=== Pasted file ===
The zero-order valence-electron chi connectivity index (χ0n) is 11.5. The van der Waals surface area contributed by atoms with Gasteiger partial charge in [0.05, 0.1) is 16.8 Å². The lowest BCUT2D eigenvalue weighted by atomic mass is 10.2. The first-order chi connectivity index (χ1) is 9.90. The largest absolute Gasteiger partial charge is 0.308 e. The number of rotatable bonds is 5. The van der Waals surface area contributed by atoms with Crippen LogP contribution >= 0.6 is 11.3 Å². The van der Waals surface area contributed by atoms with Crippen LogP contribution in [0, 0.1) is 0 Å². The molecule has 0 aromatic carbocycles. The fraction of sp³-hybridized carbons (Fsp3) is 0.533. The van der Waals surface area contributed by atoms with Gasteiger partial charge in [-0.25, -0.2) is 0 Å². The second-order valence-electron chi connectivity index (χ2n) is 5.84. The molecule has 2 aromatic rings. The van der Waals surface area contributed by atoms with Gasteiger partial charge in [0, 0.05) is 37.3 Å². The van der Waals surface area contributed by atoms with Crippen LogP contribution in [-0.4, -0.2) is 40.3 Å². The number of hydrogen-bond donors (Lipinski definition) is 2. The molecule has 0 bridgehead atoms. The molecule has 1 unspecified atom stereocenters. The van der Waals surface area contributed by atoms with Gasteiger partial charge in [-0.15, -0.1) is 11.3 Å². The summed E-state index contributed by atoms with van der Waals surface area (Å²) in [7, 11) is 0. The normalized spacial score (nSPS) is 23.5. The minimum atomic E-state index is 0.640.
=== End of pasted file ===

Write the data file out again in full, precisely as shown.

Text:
The zero-order valence-electron chi connectivity index (χ0n) is 11.5. The van der Waals surface area contributed by atoms with Gasteiger partial charge in [0.05, 0.1) is 16.8 Å². The lowest BCUT2D eigenvalue weighted by atomic mass is 10.2. The first-order chi connectivity index (χ1) is 9.90. The largest absolute Gasteiger partial charge is 0.308 e. The number of rotatable bonds is 5. The van der Waals surface area contributed by atoms with Crippen LogP contribution >= 0.6 is 11.3 Å². The van der Waals surface area contributed by atoms with Crippen LogP contribution in [0, 0.1) is 0 Å². The molecule has 0 aromatic carbocycles. The fraction of sp³-hybridized carbons (Fsp3) is 0.533. The van der Waals surface area contributed by atoms with Gasteiger partial charge in [-0.25, -0.2) is 0 Å². The second-order valence-electron chi connectivity index (χ2n) is 5.84. The molecule has 2 aromatic rings. The van der Waals surface area contributed by atoms with Gasteiger partial charge in [0, 0.05) is 37.3 Å². The van der Waals surface area contributed by atoms with Crippen LogP contribution in [-0.4, -0.2) is 40.3 Å². The number of hydrogen-bond donors (Lipinski definition) is 2. The molecule has 0 bridgehead atoms. The molecule has 1 unspecified atom stereocenters. The van der Waals surface area contributed by atoms with Gasteiger partial charge in [-0.15, -0.1) is 11.3 Å². The summed E-state index contributed by atoms with van der Waals surface area (Å²) in [7, 11) is 0. The normalized spacial score (nSPS) is 23.5. The minimum atomic E-state index is 0.640.